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NYBC: Construction Costs Remain Highest in NYC

Carlo Scissura Scissura: “No matter what sector you analyze, construction activity remains robust.”

NEW YORK CITY—While the rate of increase in local construction costs in 2016 was more in line with spikes nationally than in recent years, New York City remains the highest cost of construction market in the US, according to a New York Building Congress analysis.

Area developers should continue to brace for higher prices here: construction executives interviewed for the report expect that New York City construction costs will accelerate at roughly the current rate of 1% per quarter through 2017.

Construction costs in New York City increased by approximately 4% in 2016, which is slightly less than the 5% rate of cost inflation that was experienced annually throughout the five boroughs from 2013 through 2015. By comparison, US construction costs rose between 3% and 4% in 2016 after rising between 2.5% to 3% annually from 2013 through 2015.

“No matter what sector you analyze–commercial, residential, corporate interiors, healthcare, education and cultural–construction activity remains robust, which means a stretched labor force, increased use of overtime, and an ability for contractors to pick and choose which projects to pursue,” says New York Building Congress president and CEO Carlo A. Scissura.  “These factors were the primary drivers of cost inflation in 2016.”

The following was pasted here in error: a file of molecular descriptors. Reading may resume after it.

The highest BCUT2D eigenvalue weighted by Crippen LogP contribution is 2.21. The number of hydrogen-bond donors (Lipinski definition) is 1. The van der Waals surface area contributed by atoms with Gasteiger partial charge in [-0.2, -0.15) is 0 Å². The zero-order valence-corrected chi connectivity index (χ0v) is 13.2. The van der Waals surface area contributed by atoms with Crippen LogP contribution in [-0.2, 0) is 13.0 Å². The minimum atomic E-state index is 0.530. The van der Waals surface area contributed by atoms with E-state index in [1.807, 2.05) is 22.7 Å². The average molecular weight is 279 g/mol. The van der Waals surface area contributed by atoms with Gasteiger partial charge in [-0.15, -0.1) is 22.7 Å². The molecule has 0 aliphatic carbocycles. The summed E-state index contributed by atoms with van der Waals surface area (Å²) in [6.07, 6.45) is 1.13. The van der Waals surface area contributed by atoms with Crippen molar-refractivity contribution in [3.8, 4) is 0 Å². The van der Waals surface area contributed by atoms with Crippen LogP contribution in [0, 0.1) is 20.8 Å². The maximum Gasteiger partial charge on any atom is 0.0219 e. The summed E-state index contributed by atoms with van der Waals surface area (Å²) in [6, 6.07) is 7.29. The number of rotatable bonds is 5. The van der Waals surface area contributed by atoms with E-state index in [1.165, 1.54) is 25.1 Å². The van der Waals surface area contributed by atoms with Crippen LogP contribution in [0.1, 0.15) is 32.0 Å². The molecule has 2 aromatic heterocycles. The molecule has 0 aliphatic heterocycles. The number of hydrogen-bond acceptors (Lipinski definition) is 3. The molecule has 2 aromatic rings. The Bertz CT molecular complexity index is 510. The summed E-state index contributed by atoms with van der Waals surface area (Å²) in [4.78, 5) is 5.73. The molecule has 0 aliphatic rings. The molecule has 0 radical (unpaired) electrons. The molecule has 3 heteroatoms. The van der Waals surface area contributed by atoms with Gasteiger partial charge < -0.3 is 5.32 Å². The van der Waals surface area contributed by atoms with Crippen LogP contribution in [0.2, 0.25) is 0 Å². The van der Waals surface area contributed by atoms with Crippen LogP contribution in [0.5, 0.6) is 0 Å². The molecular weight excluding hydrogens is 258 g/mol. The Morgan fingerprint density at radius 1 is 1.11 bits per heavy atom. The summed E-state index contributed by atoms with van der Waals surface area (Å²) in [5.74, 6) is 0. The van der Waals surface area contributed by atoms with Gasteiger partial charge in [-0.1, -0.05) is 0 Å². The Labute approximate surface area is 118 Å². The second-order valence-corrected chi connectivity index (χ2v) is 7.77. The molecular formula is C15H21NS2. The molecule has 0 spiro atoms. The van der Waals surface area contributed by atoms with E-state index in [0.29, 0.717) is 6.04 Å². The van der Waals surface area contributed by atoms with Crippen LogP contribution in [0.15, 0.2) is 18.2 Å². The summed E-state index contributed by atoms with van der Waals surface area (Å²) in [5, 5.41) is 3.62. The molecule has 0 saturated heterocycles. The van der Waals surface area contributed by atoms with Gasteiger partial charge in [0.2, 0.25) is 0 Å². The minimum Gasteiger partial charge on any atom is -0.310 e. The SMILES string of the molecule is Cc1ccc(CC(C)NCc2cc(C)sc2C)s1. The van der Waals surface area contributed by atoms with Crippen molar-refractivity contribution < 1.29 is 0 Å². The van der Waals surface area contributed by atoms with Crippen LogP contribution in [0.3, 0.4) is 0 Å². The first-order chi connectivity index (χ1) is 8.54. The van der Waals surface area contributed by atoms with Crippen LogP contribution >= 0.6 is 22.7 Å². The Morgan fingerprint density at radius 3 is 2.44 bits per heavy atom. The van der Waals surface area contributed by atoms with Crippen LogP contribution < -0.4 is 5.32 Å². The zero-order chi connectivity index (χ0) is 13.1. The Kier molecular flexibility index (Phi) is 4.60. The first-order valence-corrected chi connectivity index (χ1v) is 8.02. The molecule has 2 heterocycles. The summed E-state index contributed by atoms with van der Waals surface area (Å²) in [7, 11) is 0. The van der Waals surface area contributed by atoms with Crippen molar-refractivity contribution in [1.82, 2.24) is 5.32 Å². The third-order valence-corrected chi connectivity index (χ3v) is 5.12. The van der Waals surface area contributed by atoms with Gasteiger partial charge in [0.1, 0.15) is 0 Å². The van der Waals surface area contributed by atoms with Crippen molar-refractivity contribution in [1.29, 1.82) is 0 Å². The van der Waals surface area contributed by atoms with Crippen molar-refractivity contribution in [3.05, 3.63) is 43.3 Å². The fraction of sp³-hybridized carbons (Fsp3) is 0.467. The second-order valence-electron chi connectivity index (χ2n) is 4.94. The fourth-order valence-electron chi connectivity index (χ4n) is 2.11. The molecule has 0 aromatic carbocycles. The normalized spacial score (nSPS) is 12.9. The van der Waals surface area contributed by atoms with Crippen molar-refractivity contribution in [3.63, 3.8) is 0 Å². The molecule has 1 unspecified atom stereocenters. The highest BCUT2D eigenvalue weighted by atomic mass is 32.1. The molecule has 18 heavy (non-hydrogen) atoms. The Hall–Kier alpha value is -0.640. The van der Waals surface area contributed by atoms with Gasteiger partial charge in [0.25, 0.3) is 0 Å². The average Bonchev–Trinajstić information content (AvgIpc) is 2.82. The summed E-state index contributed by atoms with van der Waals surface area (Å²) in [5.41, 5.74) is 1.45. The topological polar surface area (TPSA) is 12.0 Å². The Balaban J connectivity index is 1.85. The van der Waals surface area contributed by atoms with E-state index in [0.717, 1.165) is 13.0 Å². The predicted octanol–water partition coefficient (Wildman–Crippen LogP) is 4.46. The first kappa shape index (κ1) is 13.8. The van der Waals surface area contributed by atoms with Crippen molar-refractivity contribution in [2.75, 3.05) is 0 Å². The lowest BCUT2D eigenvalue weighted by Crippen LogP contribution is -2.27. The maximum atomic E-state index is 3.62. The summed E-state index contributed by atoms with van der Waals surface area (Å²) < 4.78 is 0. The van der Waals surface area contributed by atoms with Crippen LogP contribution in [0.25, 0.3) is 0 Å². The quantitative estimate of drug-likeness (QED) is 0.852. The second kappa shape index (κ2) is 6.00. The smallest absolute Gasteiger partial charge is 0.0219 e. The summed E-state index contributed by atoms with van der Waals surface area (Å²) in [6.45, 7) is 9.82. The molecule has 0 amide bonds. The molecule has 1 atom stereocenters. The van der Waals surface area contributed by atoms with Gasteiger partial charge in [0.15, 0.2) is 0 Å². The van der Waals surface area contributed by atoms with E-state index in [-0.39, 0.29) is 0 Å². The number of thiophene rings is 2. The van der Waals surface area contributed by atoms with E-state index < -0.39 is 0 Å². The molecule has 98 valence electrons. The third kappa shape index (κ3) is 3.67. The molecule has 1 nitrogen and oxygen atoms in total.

He adds, “That said, we are not experiencing the type of inflation we experienced during the last decade’s construction boom. Part of the reason is that the overall cost of construction materials has remained relatively flat.”

According to the data sources and construction executives, construction costs are greatest on a per-square-foot basis for hospitals, followed by university buildings, five-star hotels, and office space.

Cost acceleration is especially prevalent in the office sector, due in part to a substantial increase in the amount of work underway – including ground-up construction, alterations and renovation of existing office buildings, and production of prime, built-to-suit office spaces.

The continued increase in office work is expected to offset an anticipated decline in the residential sector, which is a reversal from years past when a white-hot housing market served as the primary driver of cost inflation.

While the residential market remains a steady source of work, the sector has been negatively impacted by the lack of clear direction on the future of the 421a tax incentive program, which is disproportionately affecting the production of new affordable housing.

“One thing to keep an eye on is the impact of increased competition among contractors,” notes Scissura. “As the universe of non-union and open shop contractors has grown in number and sophistication, it has presented owners and developers with more choices and a wider range of competitive bids, especially among firms that are looking to establish a track record in the five boroughs.”


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